How playtime is good development!
Wednesday November 19, 2008see more by jen
I am super excited to introduce April Thompson of Spero Family Services, a Child/Family Therapist and a Parent Coach who has been so kind as to volunteer to write a blog post for Tiny Oranges! Here are some great tips on how to make your child’s playtime an essential part of their growth and development.
Did you know that playtime actually enhances your child’s development?
By April Thompson, LMFT
Research has shown that through play, a child learns and develops: social skills, motor skills, creativity, cognitive skills, problem solving, and language skills. By playing with others, they develop skills such as empathy, sharing, teamwork, cooperation, and patience. So what does this mean as a parent? No you don’t have to let your child play all the time. Other activities are just as important to their growing bodies and brains as well such as: mealtime, hygiene time, sleep, learning to do chores if age appropriate, recreational activities, quiet times together: options of reading, journaling, drawing, painting, or educational opportunities such as exploring places like museums or the theater. So how do you fit playtime in your busy family schedule? If your child isn’t in school yet, that’s great, there’s tons of time. If they are in school, maybe give them an hour of free play time when they get home. Remember, they’ve been doing academics all day. No child wants to go straight back to the books. Let them run free for a bit. Join them if you can; use your imagination with them. Limit video games, movies, and TV time. Be creative: pretend those cushions are walls and build a fort, or imagine you’re on a carpet ride, what does your child see? Create opportunities to teach social values through the play. This can be done by creating a conflict, or role playing a scenario where your child has to demonstrate compassion or problem solving skills. Other ideas might include: Making a craft or baking something together. Encourage play dates. Join a Mommy/Daddy and Me group if your child is younger. Create a play room or play area in the house. Paint a mural on the walls. Go to the park on regular basis, especially if you don’t have a backyard. Have fun with your kids, be silly, it’s a good stress relief for you too!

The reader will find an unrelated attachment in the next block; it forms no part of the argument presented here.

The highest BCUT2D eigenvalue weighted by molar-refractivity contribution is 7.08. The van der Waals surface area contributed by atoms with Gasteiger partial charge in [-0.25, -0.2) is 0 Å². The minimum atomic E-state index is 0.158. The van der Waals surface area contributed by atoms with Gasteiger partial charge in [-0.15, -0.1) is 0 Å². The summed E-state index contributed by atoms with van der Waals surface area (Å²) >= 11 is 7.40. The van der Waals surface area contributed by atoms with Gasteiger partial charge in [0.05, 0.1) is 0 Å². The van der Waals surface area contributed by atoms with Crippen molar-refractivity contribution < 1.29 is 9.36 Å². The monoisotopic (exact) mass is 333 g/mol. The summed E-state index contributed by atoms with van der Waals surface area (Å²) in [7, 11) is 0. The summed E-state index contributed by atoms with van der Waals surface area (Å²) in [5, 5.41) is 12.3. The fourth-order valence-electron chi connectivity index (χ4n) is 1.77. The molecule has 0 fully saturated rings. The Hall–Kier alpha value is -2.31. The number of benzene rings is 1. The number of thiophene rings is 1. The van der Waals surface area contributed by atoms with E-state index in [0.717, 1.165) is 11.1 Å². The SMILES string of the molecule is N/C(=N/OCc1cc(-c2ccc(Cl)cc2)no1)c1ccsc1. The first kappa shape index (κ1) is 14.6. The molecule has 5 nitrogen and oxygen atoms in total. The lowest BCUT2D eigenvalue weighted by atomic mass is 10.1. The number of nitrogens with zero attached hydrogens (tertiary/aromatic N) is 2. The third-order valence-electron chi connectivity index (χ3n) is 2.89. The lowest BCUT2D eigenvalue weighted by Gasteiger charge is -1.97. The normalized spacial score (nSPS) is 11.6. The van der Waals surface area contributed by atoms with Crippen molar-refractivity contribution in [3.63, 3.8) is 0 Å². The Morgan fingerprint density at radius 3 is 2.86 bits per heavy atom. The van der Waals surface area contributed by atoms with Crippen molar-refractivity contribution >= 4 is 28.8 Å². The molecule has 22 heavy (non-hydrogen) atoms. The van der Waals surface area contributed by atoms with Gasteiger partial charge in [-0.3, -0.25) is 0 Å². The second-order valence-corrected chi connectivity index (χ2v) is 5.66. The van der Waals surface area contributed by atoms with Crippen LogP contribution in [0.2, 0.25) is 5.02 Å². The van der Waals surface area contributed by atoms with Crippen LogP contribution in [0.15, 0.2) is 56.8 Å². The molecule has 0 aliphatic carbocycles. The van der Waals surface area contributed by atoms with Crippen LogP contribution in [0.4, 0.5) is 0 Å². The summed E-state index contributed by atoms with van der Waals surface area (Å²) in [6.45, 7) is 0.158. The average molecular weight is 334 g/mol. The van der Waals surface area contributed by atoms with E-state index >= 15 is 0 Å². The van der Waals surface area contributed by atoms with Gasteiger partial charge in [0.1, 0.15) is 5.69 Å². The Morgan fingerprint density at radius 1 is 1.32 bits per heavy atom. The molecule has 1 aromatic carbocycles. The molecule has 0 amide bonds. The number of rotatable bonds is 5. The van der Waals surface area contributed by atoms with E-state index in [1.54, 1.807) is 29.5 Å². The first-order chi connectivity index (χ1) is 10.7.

April Thompson is a Licensed Child and Family Therapist serving Orange County. If you have any questions or comments about this article feel free to contact April at 714-330-8708 or email her at firstname.lastname@example.org.